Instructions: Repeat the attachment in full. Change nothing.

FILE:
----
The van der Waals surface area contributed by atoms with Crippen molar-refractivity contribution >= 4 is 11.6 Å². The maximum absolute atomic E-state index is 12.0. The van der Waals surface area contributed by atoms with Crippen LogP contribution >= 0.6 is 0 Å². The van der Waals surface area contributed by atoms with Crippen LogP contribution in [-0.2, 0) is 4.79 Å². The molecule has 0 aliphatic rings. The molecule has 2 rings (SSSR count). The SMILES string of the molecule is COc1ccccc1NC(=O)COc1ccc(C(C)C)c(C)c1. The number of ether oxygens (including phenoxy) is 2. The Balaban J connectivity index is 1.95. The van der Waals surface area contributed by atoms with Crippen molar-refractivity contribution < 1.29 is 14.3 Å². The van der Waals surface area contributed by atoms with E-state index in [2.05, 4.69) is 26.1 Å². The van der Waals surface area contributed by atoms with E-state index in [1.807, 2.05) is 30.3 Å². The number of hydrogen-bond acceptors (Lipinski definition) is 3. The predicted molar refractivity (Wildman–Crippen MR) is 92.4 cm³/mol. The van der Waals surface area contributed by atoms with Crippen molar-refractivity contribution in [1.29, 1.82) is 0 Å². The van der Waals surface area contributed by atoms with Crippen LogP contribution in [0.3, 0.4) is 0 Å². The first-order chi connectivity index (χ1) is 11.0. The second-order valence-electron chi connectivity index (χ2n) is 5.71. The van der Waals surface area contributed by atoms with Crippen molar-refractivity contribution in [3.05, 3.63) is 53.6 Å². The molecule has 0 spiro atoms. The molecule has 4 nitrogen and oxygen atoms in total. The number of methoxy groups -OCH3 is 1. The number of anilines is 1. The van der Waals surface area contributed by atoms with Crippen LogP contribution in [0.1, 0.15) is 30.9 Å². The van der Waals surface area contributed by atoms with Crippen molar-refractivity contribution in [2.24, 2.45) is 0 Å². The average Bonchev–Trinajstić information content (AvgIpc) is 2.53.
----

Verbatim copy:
The van der Waals surface area contributed by atoms with Crippen molar-refractivity contribution >= 4 is 11.6 Å². The maximum absolute atomic E-state index is 12.0. The van der Waals surface area contributed by atoms with Crippen LogP contribution >= 0.6 is 0 Å². The van der Waals surface area contributed by atoms with Crippen LogP contribution in [-0.2, 0) is 4.79 Å². The molecule has 0 aliphatic rings. The molecule has 2 rings (SSSR count). The SMILES string of the molecule is COc1ccccc1NC(=O)COc1ccc(C(C)C)c(C)c1. The number of ether oxygens (including phenoxy) is 2. The Balaban J connectivity index is 1.95. The van der Waals surface area contributed by atoms with Crippen molar-refractivity contribution < 1.29 is 14.3 Å². The van der Waals surface area contributed by atoms with E-state index in [2.05, 4.69) is 26.1 Å². The van der Waals surface area contributed by atoms with E-state index in [1.807, 2.05) is 30.3 Å². The number of hydrogen-bond acceptors (Lipinski definition) is 3. The predicted molar refractivity (Wildman–Crippen MR) is 92.4 cm³/mol. The van der Waals surface area contributed by atoms with Crippen molar-refractivity contribution in [1.29, 1.82) is 0 Å². The van der Waals surface area contributed by atoms with Crippen LogP contribution in [0.3, 0.4) is 0 Å². The first-order chi connectivity index (χ1) is 11.0. The second-order valence-electron chi connectivity index (χ2n) is 5.71. The van der Waals surface area contributed by atoms with Crippen molar-refractivity contribution in [3.05, 3.63) is 53.6 Å². The molecule has 0 spiro atoms. The molecule has 4 nitrogen and oxygen atoms in total. The number of methoxy groups -OCH3 is 1. The number of anilines is 1. The van der Waals surface area contributed by atoms with Crippen LogP contribution in [0.1, 0.15) is 30.9 Å². The van der Waals surface area contributed by atoms with Crippen molar-refractivity contribution in [2.24, 2.45) is 0 Å². The average Bonchev–Trinajstić information content (AvgIpc) is 2.53.